The rest of the group, unfettered by the negative yackety-yak, considered the positive, the possibilities and opportunities that might arise. In clear air, they excelled, seeing in this technological transformation a way forward, a fascinating professional journey, the chance to undertake projects that would once have been impossible and to craft an entirely different relationship with 'the people who were once considered audiences'.

It should be not be surprising that the positive group, rather like electric refrigerators, has prevailed. In that meeting, free of the spiral of negativity, these people were able to consider the concerns of the critics but find ingenious ways to adapt, to take steps on a path from good to great.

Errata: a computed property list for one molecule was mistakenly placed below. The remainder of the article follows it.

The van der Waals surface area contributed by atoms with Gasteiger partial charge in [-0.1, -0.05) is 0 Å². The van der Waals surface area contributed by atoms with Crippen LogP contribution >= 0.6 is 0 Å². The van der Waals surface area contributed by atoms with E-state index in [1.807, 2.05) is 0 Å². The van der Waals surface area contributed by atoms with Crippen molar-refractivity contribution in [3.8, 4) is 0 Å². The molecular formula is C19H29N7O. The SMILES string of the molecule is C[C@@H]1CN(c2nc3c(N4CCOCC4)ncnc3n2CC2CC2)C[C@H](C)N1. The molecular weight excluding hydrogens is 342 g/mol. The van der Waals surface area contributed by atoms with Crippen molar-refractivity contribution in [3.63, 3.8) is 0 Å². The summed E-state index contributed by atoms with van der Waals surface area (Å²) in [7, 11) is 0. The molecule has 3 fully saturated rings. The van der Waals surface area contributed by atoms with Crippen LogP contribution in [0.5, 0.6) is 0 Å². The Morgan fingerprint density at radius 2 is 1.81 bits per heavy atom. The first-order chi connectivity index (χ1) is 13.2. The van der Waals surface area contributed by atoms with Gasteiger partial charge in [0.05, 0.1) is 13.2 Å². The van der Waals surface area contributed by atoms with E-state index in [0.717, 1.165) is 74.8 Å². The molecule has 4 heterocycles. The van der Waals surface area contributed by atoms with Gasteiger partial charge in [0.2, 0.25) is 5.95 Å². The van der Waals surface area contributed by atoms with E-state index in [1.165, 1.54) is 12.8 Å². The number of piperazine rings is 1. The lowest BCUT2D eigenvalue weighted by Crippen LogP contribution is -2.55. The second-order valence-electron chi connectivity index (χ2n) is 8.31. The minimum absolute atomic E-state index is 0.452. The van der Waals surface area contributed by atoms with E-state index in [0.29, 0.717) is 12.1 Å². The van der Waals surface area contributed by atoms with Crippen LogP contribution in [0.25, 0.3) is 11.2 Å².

In public life in Australia in 2012 it often feels as though the naysayers are pushing the country into a spiral of negativity that is largely without foundation. Unfortunately it is not as easy to quarantine them, as it was at my digital media meeting – but it is significantly more important.

SEVENTY YEARS AGO, with the war in the Pacific raging, most Australians felt under threat. There was no way of knowing Japan's intentions, or its capacity: it was conceivable that Australia could go the way of Shanghai, Singapore, Malaya, the Dutch East Indies and others, and be subject to Japanese occupation. It is hard to imagine what that must have felt like – subsequent events removed the possibility and the historical record shows that the Japanese Admiralty wiped Australia off its target list after it lost the Battle of Midway, in the middle of the year – but in early 1942 that all lay in the future.